What have you learned, Wendy Barrie?

On one of her last days at Trinity, with teachers nearby sorting crayons and markers and other teaching materials for the upcoming Trinity Commons Open House for parishioners, Wendy Barrie, Trinity’s outgoing Program Manager for Children and Family, took a few minutes to reminisce about her five years at Trinity.

When did you first come to Trinity?

I came at the beginning of June in 2015, in fact the first time I came for an official meeting, I came straight from my honeymoon, which was in May. I came back early from my honeymoon for a Saturday meeting.

What is one thing you’ve learned, one thing you’ll take with you into the next part of your ministry?

I will take with me the experience of the 9:15 Family Eucharist at St. Paul’s, the 9:15 worship especially, and the intergenerational formation that we’ve done from time to time at 10. In fact, I’m writing a book in which this will feature prominently, my experiences here at Trinity, both the worship service and the intergenerational ministry. The research has long supported its importance but I’ve gotten to see it in action here. It’s been such a joyful experience. Everywhere I go people ask me about it and I love telling the stories of what we’ve learned together in these Sundays.

How did you get here—to ministry and working in formation?

I grew up in a church that was pretty intergenerational. There was a time when I was 14, my parents separated and my mother stopped going to church for a period of a few months, and I got on the bus and went by myself because I was pretty convinced they couldn’t have church without me. I want every kid and teenager to have that experience of feeling that they’re essential to what happens on Sundays.

My first job out of college was teaching at an Episcopal school and after a few years teaching I became the church school director there and when I left that school and moved to New York the Suffragan Bishop of Los Angeles—Chester Talton—made  sure I stayed at General Theological Seminary until I got my feet on the ground. They sent me to my first church in New York, who hired me as the Sunday School director. From there it became a true part-time vocation and then I’ve been doing this work full time since 2001. I am now in my 31st year of ministry with children, youth, and families.

Trinity parishioners say "farewell" to Wendy Claire Barrie at St. Paul's Chapel on March 1.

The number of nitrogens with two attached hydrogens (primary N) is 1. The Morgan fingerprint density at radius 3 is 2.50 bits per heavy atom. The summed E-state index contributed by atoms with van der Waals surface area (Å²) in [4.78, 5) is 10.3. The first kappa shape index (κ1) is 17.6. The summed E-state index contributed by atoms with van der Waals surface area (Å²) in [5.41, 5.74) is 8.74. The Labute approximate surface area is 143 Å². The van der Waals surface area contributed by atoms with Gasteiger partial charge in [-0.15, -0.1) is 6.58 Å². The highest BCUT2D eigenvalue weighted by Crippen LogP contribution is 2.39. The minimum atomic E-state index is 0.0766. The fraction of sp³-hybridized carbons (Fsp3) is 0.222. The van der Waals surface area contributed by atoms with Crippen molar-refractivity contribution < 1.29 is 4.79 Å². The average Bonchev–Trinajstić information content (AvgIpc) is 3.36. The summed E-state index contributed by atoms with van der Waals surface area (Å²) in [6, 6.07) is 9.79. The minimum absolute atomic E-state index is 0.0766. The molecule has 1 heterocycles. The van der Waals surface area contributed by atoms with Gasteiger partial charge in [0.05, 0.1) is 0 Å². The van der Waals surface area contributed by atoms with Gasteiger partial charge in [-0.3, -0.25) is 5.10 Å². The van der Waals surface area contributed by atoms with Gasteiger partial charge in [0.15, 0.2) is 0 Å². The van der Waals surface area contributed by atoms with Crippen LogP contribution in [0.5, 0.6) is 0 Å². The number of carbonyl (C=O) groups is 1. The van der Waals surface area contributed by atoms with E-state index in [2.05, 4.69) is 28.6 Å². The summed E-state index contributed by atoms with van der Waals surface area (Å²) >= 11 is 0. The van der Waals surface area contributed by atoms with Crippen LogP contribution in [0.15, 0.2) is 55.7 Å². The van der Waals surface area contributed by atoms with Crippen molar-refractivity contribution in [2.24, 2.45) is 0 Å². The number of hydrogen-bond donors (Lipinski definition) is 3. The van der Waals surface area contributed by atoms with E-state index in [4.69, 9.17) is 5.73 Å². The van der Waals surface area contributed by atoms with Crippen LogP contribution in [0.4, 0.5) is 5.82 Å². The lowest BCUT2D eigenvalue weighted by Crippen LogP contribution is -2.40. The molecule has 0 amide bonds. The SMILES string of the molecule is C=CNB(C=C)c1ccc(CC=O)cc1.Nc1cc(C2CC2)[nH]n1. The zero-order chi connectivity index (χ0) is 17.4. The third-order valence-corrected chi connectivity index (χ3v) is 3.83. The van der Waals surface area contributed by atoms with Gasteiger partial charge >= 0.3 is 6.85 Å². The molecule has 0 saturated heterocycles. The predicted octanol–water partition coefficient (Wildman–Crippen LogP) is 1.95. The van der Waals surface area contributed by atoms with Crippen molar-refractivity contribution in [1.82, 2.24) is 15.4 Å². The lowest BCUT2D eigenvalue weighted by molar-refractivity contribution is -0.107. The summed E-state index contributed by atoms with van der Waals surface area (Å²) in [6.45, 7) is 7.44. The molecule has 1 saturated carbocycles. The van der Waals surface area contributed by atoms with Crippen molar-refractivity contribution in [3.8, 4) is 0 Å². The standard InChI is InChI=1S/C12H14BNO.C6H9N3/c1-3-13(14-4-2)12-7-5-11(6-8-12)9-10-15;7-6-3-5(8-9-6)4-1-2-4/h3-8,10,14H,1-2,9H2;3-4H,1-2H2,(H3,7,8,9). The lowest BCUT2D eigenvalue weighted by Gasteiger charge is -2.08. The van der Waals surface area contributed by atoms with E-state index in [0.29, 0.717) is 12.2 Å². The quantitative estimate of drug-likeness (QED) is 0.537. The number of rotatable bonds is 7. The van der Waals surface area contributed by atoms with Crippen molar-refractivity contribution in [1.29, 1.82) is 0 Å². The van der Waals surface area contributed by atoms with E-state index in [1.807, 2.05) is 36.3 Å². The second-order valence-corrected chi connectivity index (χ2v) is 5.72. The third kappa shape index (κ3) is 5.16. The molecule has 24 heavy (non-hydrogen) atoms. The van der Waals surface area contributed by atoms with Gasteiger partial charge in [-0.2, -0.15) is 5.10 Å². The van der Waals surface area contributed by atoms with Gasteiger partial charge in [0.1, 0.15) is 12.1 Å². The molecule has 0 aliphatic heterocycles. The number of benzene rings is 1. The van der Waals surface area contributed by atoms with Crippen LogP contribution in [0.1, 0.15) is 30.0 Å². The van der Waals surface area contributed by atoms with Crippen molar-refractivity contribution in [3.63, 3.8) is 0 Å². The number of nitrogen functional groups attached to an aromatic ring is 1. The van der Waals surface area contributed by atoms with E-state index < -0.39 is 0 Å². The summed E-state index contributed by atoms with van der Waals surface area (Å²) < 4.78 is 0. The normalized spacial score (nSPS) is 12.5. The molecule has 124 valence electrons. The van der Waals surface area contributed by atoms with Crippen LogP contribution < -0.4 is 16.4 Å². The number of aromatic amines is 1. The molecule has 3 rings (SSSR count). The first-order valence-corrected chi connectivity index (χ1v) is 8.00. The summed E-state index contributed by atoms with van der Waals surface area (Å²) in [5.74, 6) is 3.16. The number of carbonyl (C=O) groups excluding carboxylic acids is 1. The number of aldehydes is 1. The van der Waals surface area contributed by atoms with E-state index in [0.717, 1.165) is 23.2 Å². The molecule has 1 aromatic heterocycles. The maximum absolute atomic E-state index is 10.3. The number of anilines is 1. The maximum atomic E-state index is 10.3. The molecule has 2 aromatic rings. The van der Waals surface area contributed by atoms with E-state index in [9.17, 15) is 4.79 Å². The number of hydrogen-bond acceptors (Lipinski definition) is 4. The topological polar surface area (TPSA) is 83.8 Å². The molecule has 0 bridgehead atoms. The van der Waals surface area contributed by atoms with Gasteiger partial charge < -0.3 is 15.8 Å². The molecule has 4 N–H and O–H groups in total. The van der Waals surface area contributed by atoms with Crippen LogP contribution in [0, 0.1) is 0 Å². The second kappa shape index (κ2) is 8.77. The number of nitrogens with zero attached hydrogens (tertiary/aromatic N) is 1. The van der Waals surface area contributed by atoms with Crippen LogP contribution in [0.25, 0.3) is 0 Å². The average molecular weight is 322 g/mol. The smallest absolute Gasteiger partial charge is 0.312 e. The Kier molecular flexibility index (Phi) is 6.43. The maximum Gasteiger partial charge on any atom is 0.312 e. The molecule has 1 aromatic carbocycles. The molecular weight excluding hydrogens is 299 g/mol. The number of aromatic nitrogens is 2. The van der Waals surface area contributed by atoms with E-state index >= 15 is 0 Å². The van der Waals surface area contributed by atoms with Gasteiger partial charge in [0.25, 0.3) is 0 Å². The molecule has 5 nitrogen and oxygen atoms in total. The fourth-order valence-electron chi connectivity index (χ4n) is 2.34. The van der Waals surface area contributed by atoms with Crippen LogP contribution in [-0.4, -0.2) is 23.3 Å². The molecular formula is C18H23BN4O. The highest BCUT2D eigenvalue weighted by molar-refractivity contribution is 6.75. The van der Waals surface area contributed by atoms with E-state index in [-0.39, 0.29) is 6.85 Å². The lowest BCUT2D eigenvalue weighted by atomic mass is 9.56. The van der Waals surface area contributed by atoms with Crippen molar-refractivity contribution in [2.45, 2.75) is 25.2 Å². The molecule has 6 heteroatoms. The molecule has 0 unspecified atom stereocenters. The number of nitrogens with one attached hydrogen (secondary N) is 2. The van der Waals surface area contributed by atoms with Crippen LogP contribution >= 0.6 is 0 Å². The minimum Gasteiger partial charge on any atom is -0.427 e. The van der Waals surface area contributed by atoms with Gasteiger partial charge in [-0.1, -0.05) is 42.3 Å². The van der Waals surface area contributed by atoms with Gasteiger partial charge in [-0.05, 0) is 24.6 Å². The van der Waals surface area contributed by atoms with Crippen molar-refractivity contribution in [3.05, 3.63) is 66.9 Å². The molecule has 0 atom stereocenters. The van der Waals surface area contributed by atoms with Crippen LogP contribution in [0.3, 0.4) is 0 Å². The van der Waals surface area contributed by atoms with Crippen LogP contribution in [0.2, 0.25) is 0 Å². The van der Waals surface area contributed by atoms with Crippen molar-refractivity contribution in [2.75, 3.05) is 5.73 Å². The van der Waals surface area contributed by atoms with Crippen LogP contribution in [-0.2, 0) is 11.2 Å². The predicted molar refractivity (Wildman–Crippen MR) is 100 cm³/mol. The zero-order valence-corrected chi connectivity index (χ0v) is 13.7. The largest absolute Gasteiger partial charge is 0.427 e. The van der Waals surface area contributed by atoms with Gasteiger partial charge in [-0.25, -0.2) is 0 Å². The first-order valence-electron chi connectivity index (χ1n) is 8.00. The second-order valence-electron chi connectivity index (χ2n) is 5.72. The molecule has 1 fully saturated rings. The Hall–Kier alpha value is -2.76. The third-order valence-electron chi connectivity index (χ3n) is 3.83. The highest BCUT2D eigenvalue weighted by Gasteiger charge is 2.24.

Trinity parishioners say "farewell" to Wendy Claire Barrie at St. Paul's Chapel on March 1.

Do you have a favorite memory or moment here at Trinity?

You know what’s been really special have been the family retreats. It wasn’t on my radar when I got here because the Retreat Center was closed. Particularly, what Daniel Simons and I would create in collaboration there was just really special to me.

It’s been a really special place to both help families connect with each other, and with other families, and with God. If I had to choose one favorite memory it’s probably Harry Potter Camp, but they’ve all been pretty special.

Actually, my very favorite memory is when we had the owls and falcons in Trinity Church. That was a standout!

Where are you going and what will you be doing?

I’m going to Church Publishing, which is part of Church Pension Group. Church Publishing is our denominational publisher. I will be an acquisitions editor but I will also be the formation specialist, the person who is really focusing on and speaking to the needs of Christian formation across all ages, but as you know, my particular passion is children, youth, and families, and they certainly know that about me. I’ll be doing some traveling and speaking, in addition to acquiring and editing up to 12 books a year.

Wendy Claire Barrie regularly served as a Chalice Bearer at the 9:15am Family Service on Sundays at St. Paul's Chapel.
Wendy Claire Barrie regularly served as a Chalice Bearer at the 9:15am Family Service on Sundays at St. Paul's Chapel.

Anything you’d like to add?

It’s been a tremendous privilege to be a part of [this] church. The very first weekend I was in New York was the Fourth of July weekend in 1991. I had just come across the country from California to have an adventure, and on Sunday, I came to Trinity Church and St. Paul’s Chapel because I knew of its historic ties to the American Revolution, the founding of our country, just seemed like the place to be. I never in a million, trillion years dreamed I’d be working here. St. Paul’s just spoke to my heart that very first time I ever stepped inside it.

I was also here as a volunteer twice during the days after September 11, which was also an enormous privilege. So to have served on the staff here is a badge of honor I will wear proudly always. Such amazing colleagues I have here. The families and children I’ve been able to connect with have been just wonderful.